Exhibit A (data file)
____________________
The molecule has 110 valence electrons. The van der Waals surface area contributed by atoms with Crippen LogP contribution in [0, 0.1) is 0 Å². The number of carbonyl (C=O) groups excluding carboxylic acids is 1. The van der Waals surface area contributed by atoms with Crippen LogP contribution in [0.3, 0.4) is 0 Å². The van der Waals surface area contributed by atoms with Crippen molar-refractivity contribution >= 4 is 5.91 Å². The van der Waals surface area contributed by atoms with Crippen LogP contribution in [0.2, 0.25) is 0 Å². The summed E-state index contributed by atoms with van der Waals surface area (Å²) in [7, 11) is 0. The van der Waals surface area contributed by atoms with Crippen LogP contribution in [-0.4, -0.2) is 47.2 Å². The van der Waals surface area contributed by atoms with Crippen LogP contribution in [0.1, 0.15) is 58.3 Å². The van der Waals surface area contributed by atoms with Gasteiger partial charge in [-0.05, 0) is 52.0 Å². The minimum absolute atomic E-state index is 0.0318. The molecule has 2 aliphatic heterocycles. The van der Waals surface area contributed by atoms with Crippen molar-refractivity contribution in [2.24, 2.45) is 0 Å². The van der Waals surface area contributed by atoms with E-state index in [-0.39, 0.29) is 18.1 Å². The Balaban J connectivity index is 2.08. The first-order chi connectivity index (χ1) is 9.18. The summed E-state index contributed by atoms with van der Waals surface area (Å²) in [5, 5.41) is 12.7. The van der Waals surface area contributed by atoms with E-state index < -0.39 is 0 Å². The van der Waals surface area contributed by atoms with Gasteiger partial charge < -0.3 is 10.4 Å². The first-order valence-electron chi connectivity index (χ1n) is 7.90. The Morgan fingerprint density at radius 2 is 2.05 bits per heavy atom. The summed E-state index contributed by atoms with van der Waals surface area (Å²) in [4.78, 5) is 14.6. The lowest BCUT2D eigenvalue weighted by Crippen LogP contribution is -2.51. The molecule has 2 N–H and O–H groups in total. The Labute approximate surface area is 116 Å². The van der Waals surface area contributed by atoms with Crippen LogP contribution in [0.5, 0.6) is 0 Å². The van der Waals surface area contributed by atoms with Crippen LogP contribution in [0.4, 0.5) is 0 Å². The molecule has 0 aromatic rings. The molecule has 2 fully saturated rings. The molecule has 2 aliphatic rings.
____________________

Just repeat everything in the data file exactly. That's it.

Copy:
The molecule has 110 valence electrons. The van der Waals surface area contributed by atoms with Crippen LogP contribution in [0, 0.1) is 0 Å². The number of carbonyl (C=O) groups excluding carboxylic acids is 1. The van der Waals surface area contributed by atoms with Crippen LogP contribution in [0.3, 0.4) is 0 Å². The van der Waals surface area contributed by atoms with Crippen molar-refractivity contribution >= 4 is 5.91 Å². The van der Waals surface area contributed by atoms with Crippen LogP contribution in [0.2, 0.25) is 0 Å². The summed E-state index contributed by atoms with van der Waals surface area (Å²) in [7, 11) is 0. The van der Waals surface area contributed by atoms with Crippen LogP contribution in [-0.4, -0.2) is 47.2 Å². The van der Waals surface area contributed by atoms with Crippen LogP contribution in [0.1, 0.15) is 58.3 Å². The van der Waals surface area contributed by atoms with Gasteiger partial charge in [-0.05, 0) is 52.0 Å². The minimum absolute atomic E-state index is 0.0318. The molecule has 2 aliphatic heterocycles. The van der Waals surface area contributed by atoms with Crippen molar-refractivity contribution in [2.24, 2.45) is 0 Å². The van der Waals surface area contributed by atoms with E-state index in [-0.39, 0.29) is 18.1 Å². The Balaban J connectivity index is 2.08. The first-order chi connectivity index (χ1) is 9.18. The summed E-state index contributed by atoms with van der Waals surface area (Å²) in [5, 5.41) is 12.7. The van der Waals surface area contributed by atoms with E-state index < -0.39 is 0 Å². The van der Waals surface area contributed by atoms with Gasteiger partial charge < -0.3 is 10.4 Å². The first-order valence-electron chi connectivity index (χ1n) is 7.90. The Morgan fingerprint density at radius 2 is 2.05 bits per heavy atom. The summed E-state index contributed by atoms with van der Waals surface area (Å²) in [4.78, 5) is 14.6. The lowest BCUT2D eigenvalue weighted by Crippen LogP contribution is -2.51. The molecule has 2 N–H and O–H groups in total. The Labute approximate surface area is 116 Å². The van der Waals surface area contributed by atoms with Crippen LogP contribution in [0.5, 0.6) is 0 Å². The van der Waals surface area contributed by atoms with Crippen LogP contribution in [0.4, 0.5) is 0 Å². The molecule has 0 aromatic rings. The molecule has 2 fully saturated rings. The molecule has 2 aliphatic rings.